posted on 2022-03-28, 19:07authored byNicholas Luke Wright
The dissertation Religion in Seleukid Syria: gods at the crossroads (301-64 BC) takes an integrative approach to the study of Hellenistic cult and cultic practices across the Levant during the period of domination by the Seleukid dynasty. It employs a synthesis of archaeological, numismatic and historical evidence in order to establish an overview of 'religion' in a period and region which is often under-represented in standard historical accounts, both ancient and modern. -- This study discusses religion on two principal levels, that of the state, and that of the individual communities which made up the state. An investigation of state attitudes towards religion discusses the manipulation of both Hellenic and indigenous beliefs by the king and his court in order to secure support among the military and the wider populace. It also places the establishment of the royal cult within this framework and illustrates how and why members of the royal family attained godhead in their own lifetime. With respect to individual communities, the study presents a series of case studies that explore the evidence for religious activity at a local and regional level. This principally takes the form of a study of cultic buildings, but encompasses issues of religious festivals and ritual activity where the evidence allows. -- The investigation of Syrian cult under the Seleukids has three principal outcomes. It documents one of the principal aspects of the lives of the past communities. Secondly it outlines the development of religious practices and expression in the region which was the birthplace of the modern world's three most influential monotheistic religions. Finally, the research methodology allows religion to be used as a lens through which the wider processes of acculturation and rejection within a colonial context may be explored - processes which continue to effect our own increasingly cosmopolitan world.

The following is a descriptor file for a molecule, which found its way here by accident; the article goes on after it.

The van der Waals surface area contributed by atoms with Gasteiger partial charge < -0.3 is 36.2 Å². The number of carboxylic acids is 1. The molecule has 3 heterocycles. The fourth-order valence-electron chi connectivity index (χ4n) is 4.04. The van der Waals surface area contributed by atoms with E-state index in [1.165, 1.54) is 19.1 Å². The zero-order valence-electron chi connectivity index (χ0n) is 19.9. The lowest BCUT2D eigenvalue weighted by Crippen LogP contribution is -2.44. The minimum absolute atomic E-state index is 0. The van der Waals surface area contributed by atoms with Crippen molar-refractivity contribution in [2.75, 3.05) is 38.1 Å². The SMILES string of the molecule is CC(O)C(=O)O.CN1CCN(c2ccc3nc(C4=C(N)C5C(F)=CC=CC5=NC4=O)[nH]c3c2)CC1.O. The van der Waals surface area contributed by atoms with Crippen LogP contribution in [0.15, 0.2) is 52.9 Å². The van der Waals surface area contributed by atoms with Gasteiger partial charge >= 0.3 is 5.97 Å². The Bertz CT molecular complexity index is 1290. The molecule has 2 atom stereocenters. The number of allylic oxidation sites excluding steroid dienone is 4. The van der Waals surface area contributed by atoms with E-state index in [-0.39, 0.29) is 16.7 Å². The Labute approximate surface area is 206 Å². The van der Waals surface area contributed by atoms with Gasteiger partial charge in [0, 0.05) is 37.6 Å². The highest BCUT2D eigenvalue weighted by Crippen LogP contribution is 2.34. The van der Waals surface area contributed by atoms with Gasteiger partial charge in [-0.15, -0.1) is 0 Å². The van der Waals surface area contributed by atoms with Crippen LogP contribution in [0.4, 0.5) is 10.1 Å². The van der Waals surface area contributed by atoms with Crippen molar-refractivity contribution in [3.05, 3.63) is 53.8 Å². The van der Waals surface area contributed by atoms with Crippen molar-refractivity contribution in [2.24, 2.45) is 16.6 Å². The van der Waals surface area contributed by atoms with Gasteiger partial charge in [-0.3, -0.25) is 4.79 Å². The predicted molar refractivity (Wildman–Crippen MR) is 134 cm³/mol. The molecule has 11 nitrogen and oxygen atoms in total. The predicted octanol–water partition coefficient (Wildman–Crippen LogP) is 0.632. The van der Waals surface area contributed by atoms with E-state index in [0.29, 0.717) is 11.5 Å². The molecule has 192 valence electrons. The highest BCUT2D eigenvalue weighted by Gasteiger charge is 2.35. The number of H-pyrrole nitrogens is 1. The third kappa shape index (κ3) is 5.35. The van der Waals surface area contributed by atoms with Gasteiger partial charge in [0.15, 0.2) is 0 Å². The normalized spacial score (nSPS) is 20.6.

Table of Contents
Introduction -- 1. A Macedonian hegemony -- 2. State patronage of religion -- 3. The royal cult -- 4. Popular cult - North Syria -- 5. Popular cult - Phoenicia and Koile-Syria -- Conclusions -- Appendices: -- A: Concordance of Hellenistic and modern site names -- B: Dynastic stemma -- C: The Hierothesion and the kings of Kommagene -- D: Jebel Khalid: its history and its ancient name -- E: Sacrifice and sacred dining
Bibliography: p. 334-372
Submitted in fulfilment of the requirements for the award of Doctor of Philosophy, Macquarie University Department of Ancient History, 30th August 2010.
Thesis (PhD), Macquarie University, Faculty of Arts, Dept. of Ancient History
Department, Centre or School
Department of Ancient History
Year of Award
Additional Supervisor 1
Additional Supervisor 2
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Copyright Nicholas Luke Wright 2010